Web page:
Union finance minister Nirmala Sitharaman's Union Budget 2022-23 should focus more on accelerating initiatives and targeted policy changes to achieve the goal of 500 gigawatt renewable energy by 2030. A massive push for public mobility infrastructure, power distribution infrastructure and renewable capacity addition is required in the Budget, considering India's commitment to reduce carbon emissions, say industry experts.
In the 2021-22 budget, major provisions for the sector were Production Linked Incentive (PLI) scheme of ₹4,500 crore for high efficiency Solar PV modules (PLI scheme of nearly ₹1.97 lakh crore over five years starting FY 2021-22 for 13 sectors were announced in the budget). Under the PLI scheme, target was to have 10,000 megawatt capacity of integrated solar PV manufacturing plants (from manufacturing of wafer-ingot to high efficiency modules) with direct investment for around ₹14,000 crore. Further, the budget provided additional capital infusion of ₹1,000 crore to Solar Energy Corporation of India (SECI) and ₹1500 crore to Indian Renewable Energy Development Agency (IREDA). Capital Infusion in SECI was targeted to enable it to float 15,000 MW of tenders on a yearly basis and attract over ₹60,000 crore a year. Additional capital infusion in IREDA was targeted to provide an additional loan facility of ₹12,000 crore to fund RE projects. The budget also proposed to launch a Hydrogen Energy Mission in 2021-22 for generating hydrogen from green power sources.
Industry demands more provisions are required to achieve the targets. "Capital expenditure toward smart and clean infrastructure - including railways, power transmission and power grid upgradation - should be enhanced to create a multiplier effect in investments and create new employment opportunities to uplift the economy," says N Venu, managing director, Hitachi Energy India.
Although India is making remarkable progress in meeting its ambitious renewable energy targets, the public e-mobility space leaves a lot of scope for charging infrastructure, as the country needs to add 400,000 stations by 2026 to meet India’s 2030 EV target. That is, adding more than 200 charging stations a day, he notes.
The industry also expects incentives and tax benefits for climate technology players who are enabling the development of sunrise sectors through new technologies -- the Internet of Things (IoT), machine learning and artificial intelligence (AI), Battery Energy Storage System (BESS), and more – and building the local manufacturing ecosystem and supply chain. Easier access to capital for such climate and tech companies, rationalisation of import duties especially in energy storage, green hydrogen and carbon capture technologies and tax incentives for development of the clean energy ecosystem are some of the expectations from this budget.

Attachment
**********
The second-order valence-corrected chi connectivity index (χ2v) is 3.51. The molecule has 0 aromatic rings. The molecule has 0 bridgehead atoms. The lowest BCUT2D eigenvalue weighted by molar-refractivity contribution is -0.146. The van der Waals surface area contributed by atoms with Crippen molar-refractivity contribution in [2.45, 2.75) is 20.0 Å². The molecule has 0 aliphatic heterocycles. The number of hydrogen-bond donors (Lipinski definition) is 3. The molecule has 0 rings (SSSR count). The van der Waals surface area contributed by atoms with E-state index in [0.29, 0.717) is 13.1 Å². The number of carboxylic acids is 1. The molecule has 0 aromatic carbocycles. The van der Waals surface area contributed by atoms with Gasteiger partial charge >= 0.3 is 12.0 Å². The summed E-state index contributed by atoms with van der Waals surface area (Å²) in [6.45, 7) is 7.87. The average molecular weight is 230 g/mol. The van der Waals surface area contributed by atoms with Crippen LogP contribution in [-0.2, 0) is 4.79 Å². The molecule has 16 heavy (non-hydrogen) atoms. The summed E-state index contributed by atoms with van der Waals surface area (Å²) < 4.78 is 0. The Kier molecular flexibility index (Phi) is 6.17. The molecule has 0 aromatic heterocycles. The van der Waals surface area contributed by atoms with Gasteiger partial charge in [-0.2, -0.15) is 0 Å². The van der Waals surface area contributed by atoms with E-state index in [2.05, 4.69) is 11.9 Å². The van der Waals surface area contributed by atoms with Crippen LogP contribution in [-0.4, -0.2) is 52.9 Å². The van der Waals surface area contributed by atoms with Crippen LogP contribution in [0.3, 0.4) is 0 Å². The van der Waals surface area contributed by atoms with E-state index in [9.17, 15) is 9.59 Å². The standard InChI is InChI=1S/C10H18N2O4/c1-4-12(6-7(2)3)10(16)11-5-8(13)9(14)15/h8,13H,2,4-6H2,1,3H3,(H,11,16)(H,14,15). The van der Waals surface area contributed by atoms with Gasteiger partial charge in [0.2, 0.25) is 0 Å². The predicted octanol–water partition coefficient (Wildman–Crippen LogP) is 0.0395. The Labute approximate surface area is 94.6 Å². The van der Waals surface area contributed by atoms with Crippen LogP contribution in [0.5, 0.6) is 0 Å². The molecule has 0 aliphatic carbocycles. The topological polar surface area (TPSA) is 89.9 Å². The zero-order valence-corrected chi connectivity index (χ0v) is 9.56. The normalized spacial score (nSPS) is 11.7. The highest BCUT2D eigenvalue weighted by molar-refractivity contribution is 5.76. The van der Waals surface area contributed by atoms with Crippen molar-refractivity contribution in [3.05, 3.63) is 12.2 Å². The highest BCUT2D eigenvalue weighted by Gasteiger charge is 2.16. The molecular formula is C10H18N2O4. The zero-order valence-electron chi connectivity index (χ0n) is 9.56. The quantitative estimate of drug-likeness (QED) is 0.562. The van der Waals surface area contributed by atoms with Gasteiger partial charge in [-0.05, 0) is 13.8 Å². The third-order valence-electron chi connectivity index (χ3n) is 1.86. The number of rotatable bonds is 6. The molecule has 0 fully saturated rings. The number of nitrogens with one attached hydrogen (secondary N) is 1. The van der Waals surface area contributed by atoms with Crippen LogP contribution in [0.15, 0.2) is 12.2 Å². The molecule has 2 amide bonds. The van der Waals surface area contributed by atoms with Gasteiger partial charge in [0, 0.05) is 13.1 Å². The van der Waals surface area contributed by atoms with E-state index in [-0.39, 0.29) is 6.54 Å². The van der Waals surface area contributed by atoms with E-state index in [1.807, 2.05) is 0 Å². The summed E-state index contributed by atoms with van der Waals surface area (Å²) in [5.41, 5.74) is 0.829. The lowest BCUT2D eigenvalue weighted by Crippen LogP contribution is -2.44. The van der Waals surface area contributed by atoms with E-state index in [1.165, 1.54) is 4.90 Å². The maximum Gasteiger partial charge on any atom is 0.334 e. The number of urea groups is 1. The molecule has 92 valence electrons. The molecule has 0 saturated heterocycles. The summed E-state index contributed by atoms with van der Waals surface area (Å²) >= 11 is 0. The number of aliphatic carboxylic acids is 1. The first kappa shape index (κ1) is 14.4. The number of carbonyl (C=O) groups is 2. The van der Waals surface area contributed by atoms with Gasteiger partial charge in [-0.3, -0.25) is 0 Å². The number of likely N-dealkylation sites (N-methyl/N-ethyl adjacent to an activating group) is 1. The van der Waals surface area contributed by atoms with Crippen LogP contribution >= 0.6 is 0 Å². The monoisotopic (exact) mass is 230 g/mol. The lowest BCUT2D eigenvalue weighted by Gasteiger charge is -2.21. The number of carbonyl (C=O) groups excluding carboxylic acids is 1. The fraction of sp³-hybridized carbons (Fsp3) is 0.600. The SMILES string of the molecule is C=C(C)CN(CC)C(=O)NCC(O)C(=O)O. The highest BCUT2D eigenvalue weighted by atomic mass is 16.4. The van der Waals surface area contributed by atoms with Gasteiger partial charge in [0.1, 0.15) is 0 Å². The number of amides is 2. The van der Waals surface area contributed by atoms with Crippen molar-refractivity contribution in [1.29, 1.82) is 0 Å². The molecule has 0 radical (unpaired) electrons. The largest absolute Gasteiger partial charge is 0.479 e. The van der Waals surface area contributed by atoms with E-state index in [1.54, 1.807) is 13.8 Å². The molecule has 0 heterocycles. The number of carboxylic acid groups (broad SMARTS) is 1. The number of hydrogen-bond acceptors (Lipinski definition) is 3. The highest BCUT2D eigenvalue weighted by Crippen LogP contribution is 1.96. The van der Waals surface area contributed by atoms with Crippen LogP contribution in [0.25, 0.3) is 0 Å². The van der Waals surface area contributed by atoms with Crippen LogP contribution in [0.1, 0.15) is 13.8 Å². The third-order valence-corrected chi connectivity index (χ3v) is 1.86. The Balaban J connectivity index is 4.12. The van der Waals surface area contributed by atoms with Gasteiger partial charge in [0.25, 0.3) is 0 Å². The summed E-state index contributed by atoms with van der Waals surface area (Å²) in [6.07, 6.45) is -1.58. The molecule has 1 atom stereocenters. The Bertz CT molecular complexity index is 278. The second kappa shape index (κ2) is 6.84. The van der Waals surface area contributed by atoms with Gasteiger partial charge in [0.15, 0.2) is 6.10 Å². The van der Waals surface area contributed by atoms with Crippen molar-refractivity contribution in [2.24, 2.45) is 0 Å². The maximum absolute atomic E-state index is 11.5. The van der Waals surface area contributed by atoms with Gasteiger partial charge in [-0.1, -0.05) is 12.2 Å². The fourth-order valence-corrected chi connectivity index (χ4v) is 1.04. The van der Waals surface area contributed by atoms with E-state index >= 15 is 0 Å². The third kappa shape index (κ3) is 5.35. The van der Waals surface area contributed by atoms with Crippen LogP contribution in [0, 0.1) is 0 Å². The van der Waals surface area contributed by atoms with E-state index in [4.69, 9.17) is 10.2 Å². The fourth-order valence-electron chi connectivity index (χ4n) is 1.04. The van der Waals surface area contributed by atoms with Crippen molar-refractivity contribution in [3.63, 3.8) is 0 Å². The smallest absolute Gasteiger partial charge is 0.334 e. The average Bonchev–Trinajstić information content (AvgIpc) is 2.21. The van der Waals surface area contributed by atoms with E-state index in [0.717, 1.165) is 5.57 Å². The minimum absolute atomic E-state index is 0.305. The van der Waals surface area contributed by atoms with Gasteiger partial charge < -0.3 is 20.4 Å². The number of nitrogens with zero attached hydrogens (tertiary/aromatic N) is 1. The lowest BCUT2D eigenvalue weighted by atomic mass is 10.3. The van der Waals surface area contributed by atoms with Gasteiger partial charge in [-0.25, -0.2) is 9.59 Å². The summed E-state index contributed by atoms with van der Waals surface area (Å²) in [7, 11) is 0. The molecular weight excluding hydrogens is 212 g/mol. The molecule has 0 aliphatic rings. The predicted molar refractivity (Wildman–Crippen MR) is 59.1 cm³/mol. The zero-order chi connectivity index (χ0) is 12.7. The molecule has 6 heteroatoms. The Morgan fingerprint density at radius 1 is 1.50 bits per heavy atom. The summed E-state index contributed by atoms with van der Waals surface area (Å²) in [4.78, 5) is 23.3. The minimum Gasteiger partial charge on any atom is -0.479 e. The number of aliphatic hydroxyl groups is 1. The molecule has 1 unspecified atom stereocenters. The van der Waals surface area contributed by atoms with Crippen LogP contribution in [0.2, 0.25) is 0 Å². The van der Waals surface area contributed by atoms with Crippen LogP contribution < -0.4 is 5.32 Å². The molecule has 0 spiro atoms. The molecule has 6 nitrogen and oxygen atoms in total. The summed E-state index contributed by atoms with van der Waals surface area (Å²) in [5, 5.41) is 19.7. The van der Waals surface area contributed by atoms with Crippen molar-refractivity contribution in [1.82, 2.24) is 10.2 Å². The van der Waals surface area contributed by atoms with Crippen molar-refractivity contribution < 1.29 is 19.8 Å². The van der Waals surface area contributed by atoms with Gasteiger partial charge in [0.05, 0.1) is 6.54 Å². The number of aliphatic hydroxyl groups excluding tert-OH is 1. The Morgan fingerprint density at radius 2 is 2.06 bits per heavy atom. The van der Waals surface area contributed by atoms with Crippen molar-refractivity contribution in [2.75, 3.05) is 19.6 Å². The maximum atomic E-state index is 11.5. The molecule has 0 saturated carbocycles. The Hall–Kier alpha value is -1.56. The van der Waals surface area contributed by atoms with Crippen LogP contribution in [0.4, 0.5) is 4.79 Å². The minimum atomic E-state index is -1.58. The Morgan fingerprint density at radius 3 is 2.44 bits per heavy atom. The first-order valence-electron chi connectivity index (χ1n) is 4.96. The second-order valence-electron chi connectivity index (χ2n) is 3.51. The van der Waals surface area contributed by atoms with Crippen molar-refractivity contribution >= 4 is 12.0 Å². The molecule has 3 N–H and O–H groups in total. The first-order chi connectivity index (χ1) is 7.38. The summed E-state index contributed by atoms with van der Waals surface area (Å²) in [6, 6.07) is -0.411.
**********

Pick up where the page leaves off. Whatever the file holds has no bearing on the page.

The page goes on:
Pinaki Bhattacharrya, managing director and CEO of Amp Energy India, notes that despite supply disruptions, project schedules and timelines being affected due to Covid-19, India was able to reach 100 plus gigawatt (GW) of installed renewable capacity in 2021. With the 500 GW target, it is important to focus on reaching the 175 GW target in the next two years and increase deployment pace to 30 GW per year to reach 500 GW in nine years. For this, the government should provide soft loans to manufacturers and not impose artificial duties on developers, imposition of Basic Customs Duty (BCD) must be deferred by 3-6 months for the manufacturing capacity to be deployed in India and no more changes in taxes or duties and gradual reduction in the coming years, says Pinaki Bhattacharrya.
The domestic solar equipment industry also demands imposition of Basic Customs Duty (BCD) on solar cells and modules effective 1st April 2022. Increasing production-linked incentives (PLI) funding outlay for solar modules, enhanced export incentive - Remission of Duties or Taxes on Export Product (RoDTEP) rates and ensuring it includes AA (Advance Authorisation) along with SEZ, 5% interest subvention on term loans and working capital and upfront central financial assistance of 30% on capex are some of their recommendations to the Union finance minister.
Another suggestion is to allow a capital subsidy of 50% for setting up R&D and quality testing infrastructure within the manufacturing units and a super deduction of 200% for R&D expenses for solar technology development. "The budget must also consider allowing clearance from Special Economic Zones (SEZ) units to Domestic Tariff Areas (DTA) on a duty forgone basis. Additionally, we also recommend allowing conversion of SEZ units into DTA and permitting them to continue operating from the same infrastructure with enabling policies,” says Gyanesh Chaudhary, vice-chairman & managing director of Vikram Solar, India's leading solar equipment manufacturer.